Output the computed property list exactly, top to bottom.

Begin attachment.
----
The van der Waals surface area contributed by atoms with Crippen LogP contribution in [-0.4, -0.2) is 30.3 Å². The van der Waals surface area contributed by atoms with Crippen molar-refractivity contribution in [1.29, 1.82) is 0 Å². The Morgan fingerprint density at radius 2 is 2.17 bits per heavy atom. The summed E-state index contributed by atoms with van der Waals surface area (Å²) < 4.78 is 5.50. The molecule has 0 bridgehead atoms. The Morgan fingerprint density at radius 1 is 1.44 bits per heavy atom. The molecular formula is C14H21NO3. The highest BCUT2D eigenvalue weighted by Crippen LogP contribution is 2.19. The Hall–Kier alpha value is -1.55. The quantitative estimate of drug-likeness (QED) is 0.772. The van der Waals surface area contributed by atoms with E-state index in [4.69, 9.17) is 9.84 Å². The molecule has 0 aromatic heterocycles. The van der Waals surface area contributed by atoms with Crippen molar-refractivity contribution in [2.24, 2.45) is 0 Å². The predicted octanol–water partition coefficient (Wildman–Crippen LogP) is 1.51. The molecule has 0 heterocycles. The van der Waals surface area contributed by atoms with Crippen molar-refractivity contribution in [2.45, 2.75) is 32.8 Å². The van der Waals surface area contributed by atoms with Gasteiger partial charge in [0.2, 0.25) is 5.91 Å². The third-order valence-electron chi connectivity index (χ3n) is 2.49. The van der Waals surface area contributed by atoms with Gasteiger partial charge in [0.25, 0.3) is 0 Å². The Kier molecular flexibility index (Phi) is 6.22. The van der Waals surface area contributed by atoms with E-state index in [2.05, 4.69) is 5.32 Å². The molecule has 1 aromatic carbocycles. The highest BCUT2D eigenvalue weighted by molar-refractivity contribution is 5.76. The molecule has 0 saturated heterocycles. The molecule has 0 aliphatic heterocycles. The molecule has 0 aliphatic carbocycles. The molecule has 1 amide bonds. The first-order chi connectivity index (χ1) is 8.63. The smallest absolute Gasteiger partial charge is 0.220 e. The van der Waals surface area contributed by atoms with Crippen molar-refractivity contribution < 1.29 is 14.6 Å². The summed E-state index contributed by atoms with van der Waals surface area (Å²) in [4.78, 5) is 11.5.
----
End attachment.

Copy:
The van der Waals surface area contributed by atoms with Crippen LogP contribution in [-0.4, -0.2) is 30.3 Å². The van der Waals surface area contributed by atoms with Crippen molar-refractivity contribution in [1.29, 1.82) is 0 Å². The Morgan fingerprint density at radius 2 is 2.17 bits per heavy atom. The summed E-state index contributed by atoms with van der Waals surface area (Å²) < 4.78 is 5.50. The molecule has 0 bridgehead atoms. The Morgan fingerprint density at radius 1 is 1.44 bits per heavy atom. The molecular formula is C14H21NO3. The highest BCUT2D eigenvalue weighted by Crippen LogP contribution is 2.19. The Hall–Kier alpha value is -1.55. The quantitative estimate of drug-likeness (QED) is 0.772. The van der Waals surface area contributed by atoms with E-state index in [4.69, 9.17) is 9.84 Å². The molecule has 0 aromatic heterocycles. The van der Waals surface area contributed by atoms with Crippen molar-refractivity contribution in [2.24, 2.45) is 0 Å². The predicted octanol–water partition coefficient (Wildman–Crippen LogP) is 1.51. The molecule has 0 heterocycles. The van der Waals surface area contributed by atoms with Crippen molar-refractivity contribution in [2.45, 2.75) is 32.8 Å². The van der Waals surface area contributed by atoms with Gasteiger partial charge in [0.2, 0.25) is 5.91 Å². The third-order valence-electron chi connectivity index (χ3n) is 2.49. The van der Waals surface area contributed by atoms with Gasteiger partial charge in [0.25, 0.3) is 0 Å². The Kier molecular flexibility index (Phi) is 6.22. The van der Waals surface area contributed by atoms with E-state index in [2.05, 4.69) is 5.32 Å². The molecule has 1 aromatic carbocycles. The highest BCUT2D eigenvalue weighted by molar-refractivity contribution is 5.76. The molecule has 0 saturated heterocycles. The molecule has 0 aliphatic heterocycles. The molecule has 0 aliphatic carbocycles. The molecule has 1 amide bonds. The first-order chi connectivity index (χ1) is 8.63. The smallest absolute Gasteiger partial charge is 0.220 e. The van der Waals surface area contributed by atoms with Crippen molar-refractivity contribution < 1.29 is 14.6 Å². The summed E-state index contributed by atoms with van der Waals surface area (Å²) in [4.78, 5) is 11.5.